On Dec. 30 and Jan. 12, Cambria Community Services District General Manager Jerry Gruber emailed, asking me to meet with him, board President Gail Robinette, Fire Chief Mark Miller and CCI staff regarding my comments, questions and concerns to various agencies, including the CSD, on the emergency water project.
Those comments included questions pertaining to the nature of the liquid observed in the waste pit prior to the rains, how it was discharged, the CSD’s discharge permit, the purpose of the pipes buried near the top of the waste pit, and hoses and pipes not described in project documents leading to the creek areas.
In addition, I asked questions and raised concerns about construction taking place in the wet season, and regarding the lack of a hazardous-materials plan for chemicals that were delivered last fall.
Never miss a local story.
Mr. Gruber wrote, “I feel it is important to have factual and accurate information properly disseminated to the public and the regulatory agencies regarding the Emergency Water Supply Project.”
Greenspace agrees that it is important to have accurate information disseminated to the public. What the CSD has been doing on this project is something we have not been able to discover by attending public meetings of the CSD.
Attending a private meeting will not solve that problem.
We invite the general manager, the district and the regulatory agencies to disseminate accurate information in a public meeting, in the form of answers to questions by the public and regulatory and permitting agencies.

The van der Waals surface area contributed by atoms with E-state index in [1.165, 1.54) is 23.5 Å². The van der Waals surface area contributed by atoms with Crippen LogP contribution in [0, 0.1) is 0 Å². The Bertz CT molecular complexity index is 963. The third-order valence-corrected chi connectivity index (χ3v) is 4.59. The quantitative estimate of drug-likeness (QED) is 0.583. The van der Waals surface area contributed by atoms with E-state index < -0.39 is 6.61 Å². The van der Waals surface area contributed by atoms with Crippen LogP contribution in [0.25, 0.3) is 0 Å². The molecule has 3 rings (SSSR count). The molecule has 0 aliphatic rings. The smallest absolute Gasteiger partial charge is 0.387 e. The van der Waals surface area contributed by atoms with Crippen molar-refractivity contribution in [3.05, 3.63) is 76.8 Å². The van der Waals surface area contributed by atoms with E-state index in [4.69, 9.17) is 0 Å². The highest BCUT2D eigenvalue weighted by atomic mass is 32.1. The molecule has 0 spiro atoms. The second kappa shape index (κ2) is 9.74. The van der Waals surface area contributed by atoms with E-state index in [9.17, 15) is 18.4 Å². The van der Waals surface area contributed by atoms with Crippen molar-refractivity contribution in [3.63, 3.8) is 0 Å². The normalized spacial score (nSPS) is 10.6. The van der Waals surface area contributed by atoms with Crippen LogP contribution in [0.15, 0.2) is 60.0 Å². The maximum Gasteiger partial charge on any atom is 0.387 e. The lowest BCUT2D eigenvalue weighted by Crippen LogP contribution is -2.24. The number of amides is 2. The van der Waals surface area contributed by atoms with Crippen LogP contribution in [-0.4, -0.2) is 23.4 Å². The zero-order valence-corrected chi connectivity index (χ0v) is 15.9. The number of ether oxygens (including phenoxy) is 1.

We look forward to attending a public meeting where these questions are answered.
Vice president for the board of directors, Greenspace — The Cambria Land Trust
Think about animals
Attitudes shown toward animals — e.g. those chefs who can’t wait to serve foie gras from tortured geese — are just the tip of the iceberg of humans callously causing terrible suffering to animals.
It has been proved that animals think and feel on a level far higher than ever thought possible. And yet, we still torture them, for food, products, entertainment, sport and research.
If many people could see and know the terrible suffering animals are put through by humans, they would fight it. Why do we need to take baby monkeys from their mothers and torture them to see how long it takes for them to go mad? Our tax dollars fund this sort of “research.”
Some years ago, a 3-year-old boy fell into a zoo gorilla pit, and while everyone waited breathlessly, a mother gorilla went to the child, carefully lifted him into her arms then carried him to the door so humans could get to him quickly.
You wonder which species is higher in care, compassion and thought.
San Luis Obispo